Universities UK tuition fee impact figures should lead to a discussion about what a university education is for

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August 12, 2014 by Paul Goldsmith

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So Universities UK published a report recently that is the first proper attempt to analyse the effect of raising university tuition fees from £3000 to £9000 a year. As with any report, their statistics can be twisted and bandied about to make any political point, and so it is necessary to ask some questions about the facts beneath the figures to help understand what they mean. Essentially, the report tells us that tuition fees has meant that university study for the sake of just learning may be dying. That may or may not be a good thing.

First of all, complaints are up by 10%. So having to pay for higher education is making students rightly more demanding about the quality of the product they are receiving, and also might be finding out those tutors who are not doing their jobs properly. This is not a destructive turn of events.

But the headline figure is that compared to the last year without fees, which was 2010-2011, 21.7% less people from the UK were entering higher education. So that’s it right? We can close the book and say that Labour were right, and tuition fees have been the tragedy for a generation of young people that they said it would be?

Well, what would Labour say to the figure that lies beneath that overall number, which is that the percentage of students from the poorest of socio-economic backgrounds entering higher education was 9.8% in 2003 but is 16.7% now? Labour might argue that it was their “widening participation” initiative that was responsible for this, and they are right that it had a positive effect. But amidst the obfuscation that opponents of tuition fees attempted when they were being explained to the public, the fact that those from the poorest backgrounds would be provided with grants and that they are not paid back unless you earn enough to be in the top 60% of earners (ie not poor anymore) meant that a pupil bright enough to go to university would be able to work out that their economic background shouldn’t stop them even with tuition fees.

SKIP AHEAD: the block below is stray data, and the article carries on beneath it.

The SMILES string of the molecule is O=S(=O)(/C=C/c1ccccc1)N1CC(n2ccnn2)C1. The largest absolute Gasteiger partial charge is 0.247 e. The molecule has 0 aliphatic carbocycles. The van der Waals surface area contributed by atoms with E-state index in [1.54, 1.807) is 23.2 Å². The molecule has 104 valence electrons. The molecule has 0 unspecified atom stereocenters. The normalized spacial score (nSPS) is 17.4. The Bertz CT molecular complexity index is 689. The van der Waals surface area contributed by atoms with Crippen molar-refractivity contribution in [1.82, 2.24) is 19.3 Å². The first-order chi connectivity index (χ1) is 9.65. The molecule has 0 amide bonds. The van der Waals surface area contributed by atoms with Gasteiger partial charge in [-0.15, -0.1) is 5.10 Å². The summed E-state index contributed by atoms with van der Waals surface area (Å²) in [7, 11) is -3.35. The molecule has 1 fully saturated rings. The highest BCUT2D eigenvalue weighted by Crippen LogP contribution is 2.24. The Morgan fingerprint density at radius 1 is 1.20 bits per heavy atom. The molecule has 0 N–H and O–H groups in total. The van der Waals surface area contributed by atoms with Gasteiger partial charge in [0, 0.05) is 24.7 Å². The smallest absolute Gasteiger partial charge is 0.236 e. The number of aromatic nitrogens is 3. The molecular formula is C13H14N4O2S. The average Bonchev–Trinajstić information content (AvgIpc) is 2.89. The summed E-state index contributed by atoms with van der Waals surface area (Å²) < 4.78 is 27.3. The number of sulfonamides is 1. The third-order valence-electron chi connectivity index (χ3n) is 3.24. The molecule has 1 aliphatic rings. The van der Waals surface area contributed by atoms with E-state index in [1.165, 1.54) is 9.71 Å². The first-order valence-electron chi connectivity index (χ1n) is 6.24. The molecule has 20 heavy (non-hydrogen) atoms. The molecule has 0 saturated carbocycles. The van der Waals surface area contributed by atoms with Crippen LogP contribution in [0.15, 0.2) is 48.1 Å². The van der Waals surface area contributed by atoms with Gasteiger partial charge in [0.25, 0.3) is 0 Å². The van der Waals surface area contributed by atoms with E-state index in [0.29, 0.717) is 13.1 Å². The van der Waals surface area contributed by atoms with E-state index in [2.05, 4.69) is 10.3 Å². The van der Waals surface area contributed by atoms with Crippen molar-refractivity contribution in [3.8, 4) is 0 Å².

The decline in people entering higher education can be almost entirely explained by the fall in mature students who are applying to do part-time, non-bachelors and higher education diplomas. So, to put it another way, those people who would like an interesting sabbatical in the middle of their careers to study a subject that does nothing to advance those careers are deciding not to spend too much money on them. Not so much of a tragedy for young people now is it?

In fact, another reason why entrance to universities is down is that entrance to apprenticeships are up by 259% and to vocational courses at colleges of further education by 35%. This concern for what happens after a further education is mirrored by the choice of courses that those who are going to universities are taking: Science, Technology and Maths courses (STEM) courses have seen applications rise by a lot, whilst social studies, philosophical studies, media and film studies are down. So, as the amount students are being asked to pay goes up, the more they are thinking about whether their course increases their employment chances.

Now, what would be a shame is if what this means is that students no longer see university as a place they can go to indulge their love of learning a particular subject. Should we celebrate a policy that means less arts subjects are being studied? Some would argue that the taxpayer shouldn’t be paying for students to “indulge their love of learning”, but isn’t that to misunderstand the point of learning, and of further education. If we let straight figures decide whether tuition fees have been successful then we do need to agree on what university education is for. Is it just for increasing employment chances? I’m not so sure.

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